Cost Per Person
May 20, 2023: In Glacier Park, Harlequin ducks are as rare as grizzly bears, as secretive as goshawks, and as specialized as mountain goats. We’ll spend the day looking into the lives of these little-known natives and observing them feeding and courting during the peak of the breeding season.
Glacier’s Harlequins – Guided Educational Program
Hike Overview Continued
Instructor: Lisa Bate
In Glacier Park, Harlequin ducks are as rare as grizzly bears, as secretive as goshawks, and as specialized as mountain goats. We’ll spend the day looking into the lives of these little-known natives and observing them feeding and courting during the peak of the breeding season.
Meeting Place: Glacier Institute Field Camp
Itinerary: This class begins with a one-hour slide show and discussion to introduce you to the basics of Harlequin Duck ecology. After the introduction, our Glacier Institute Instructor Lisa Bate will spend about 5-6 hours with you in the field, finding and watching ducks along upper McDonald Creek. You will return to Glacier Institute Field Camp by about 3:00 PM. Back in the classroom, we’ll spend about an hour mapping out summer/winter locations of any banded Harlequins that we see in the field and will talk about what Harlequins need from us to survive and thrive in their summer and winter homes. The course will end by 4 p.m. and will not be cancelled due to weather.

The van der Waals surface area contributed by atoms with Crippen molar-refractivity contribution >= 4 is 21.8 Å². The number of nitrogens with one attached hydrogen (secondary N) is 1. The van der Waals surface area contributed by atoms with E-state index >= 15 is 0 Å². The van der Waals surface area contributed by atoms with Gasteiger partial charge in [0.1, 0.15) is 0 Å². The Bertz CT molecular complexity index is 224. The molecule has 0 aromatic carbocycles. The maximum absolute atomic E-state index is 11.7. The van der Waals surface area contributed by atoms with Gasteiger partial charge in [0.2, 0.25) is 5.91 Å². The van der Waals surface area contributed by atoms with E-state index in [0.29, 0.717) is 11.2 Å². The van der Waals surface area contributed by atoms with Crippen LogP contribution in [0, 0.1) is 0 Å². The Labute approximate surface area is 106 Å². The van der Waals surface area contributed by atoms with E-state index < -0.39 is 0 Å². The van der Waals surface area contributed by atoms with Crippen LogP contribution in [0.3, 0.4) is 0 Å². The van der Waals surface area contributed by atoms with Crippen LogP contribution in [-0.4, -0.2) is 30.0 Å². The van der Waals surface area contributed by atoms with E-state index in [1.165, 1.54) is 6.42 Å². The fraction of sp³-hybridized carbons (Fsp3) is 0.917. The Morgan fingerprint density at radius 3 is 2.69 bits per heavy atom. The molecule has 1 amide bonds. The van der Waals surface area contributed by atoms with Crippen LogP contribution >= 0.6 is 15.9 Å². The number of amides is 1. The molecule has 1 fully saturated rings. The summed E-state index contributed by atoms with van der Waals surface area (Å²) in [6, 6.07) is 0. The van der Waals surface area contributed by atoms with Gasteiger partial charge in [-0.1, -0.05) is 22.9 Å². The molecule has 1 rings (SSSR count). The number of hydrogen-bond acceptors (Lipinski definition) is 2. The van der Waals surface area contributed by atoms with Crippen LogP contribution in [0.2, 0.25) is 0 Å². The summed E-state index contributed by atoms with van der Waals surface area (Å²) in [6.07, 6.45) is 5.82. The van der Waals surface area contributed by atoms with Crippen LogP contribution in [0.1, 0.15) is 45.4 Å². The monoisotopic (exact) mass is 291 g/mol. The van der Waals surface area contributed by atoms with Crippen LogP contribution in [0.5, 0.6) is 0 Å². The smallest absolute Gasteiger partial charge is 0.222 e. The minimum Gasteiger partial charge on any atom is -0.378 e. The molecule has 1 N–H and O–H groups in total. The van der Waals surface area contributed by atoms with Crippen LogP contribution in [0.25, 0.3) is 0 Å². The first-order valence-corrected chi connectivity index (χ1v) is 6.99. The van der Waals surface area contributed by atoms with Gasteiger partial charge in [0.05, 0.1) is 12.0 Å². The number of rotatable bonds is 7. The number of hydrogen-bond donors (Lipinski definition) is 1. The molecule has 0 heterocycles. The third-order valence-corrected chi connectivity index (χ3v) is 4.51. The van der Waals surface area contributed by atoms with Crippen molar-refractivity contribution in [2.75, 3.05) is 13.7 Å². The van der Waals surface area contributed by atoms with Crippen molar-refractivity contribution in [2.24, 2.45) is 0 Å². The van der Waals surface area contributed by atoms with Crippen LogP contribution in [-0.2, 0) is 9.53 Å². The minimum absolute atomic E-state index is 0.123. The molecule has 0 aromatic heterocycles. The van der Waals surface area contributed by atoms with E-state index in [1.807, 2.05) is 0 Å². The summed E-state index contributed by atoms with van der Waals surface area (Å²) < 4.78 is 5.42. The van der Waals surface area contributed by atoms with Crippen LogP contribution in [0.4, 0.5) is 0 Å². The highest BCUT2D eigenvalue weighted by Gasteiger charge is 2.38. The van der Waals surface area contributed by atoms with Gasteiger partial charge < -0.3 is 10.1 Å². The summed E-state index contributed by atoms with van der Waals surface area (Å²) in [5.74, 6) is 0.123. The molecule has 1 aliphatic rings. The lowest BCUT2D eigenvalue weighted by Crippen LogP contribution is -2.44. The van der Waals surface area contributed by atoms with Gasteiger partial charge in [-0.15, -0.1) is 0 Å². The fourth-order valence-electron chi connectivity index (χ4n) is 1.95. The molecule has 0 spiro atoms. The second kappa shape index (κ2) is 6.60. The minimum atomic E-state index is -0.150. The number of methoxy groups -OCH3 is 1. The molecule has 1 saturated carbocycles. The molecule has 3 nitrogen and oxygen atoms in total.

Food: Please bring a trail lunch, plenty of water and snacks for the day.
Park Entrance Fees: Participants are responsible for purchasing their park entry passes prior to the course. These can be purchased online at: https://www.recreation.gov/sitepass/74280
Equipment: YYou will receive a Glacier Institute Field Camp gear list once you register. The most important equipment during May in Glacier National Park is good rain gear! Binoculars will be essential. We will bring a few extra Binoculars you can borrow if you don’t have your own. If you have a tripod-mounted spotting scope, it will enhance your ability to see the Harlequins without disturbing them. Feel free to bring your camera if you have a strong telephoto lens, but please do not approach Harlequins with a short photo lens.
Physical Requirements: Easy hikes. We’ll walk about two to three miles along the Going to the Sun Road. The elevation gain will be less than 100 feet.
We will be hiking along the upper McDonald Creek finding and watching ducks. Hiking distance will be around 3 miles and elevation gain will be less than 100 feet.
- This program meets at Glacier Institute Field Camp, West Glacier.
- Instructor: Lisa Bate.
- The program will begin at 8 a.m. and ends at 4 p.m. Please arrive 15 minutes early.
- Hiking distance covers up to 3 miles with less than 100 feet elevation change.
- On-site parking available.
- There is a maximum number of 13 hikers per trip.
- This program has a minimum guest count of 3 people. In the unlikely case we don’t reach that number, you will be notified prior to the event.
What to Bring
Please remember that weather in NW Montana during all seasons can change quickly from warm and sunny to freezing at any time of the year. We recommend checking the weather prior to your trip. Please also check your course information sheet for specific gear requirements in addition to those listed below.
- Lightweight hiking boots or a sturdy pair of hiking shoes
- 2 liter sized water bottle or Camelback
- Day Pack with plastic bag liner or cover
- Waterproof rain jacket and pants
- Sunhat, sunglasses, sunscreen, insect repellant & lip balm
- Camera (optional)
- Trekking poles, if you like to use them for hiking (optional)
- Binoculars (optional)
- Field Notebook notes and sketches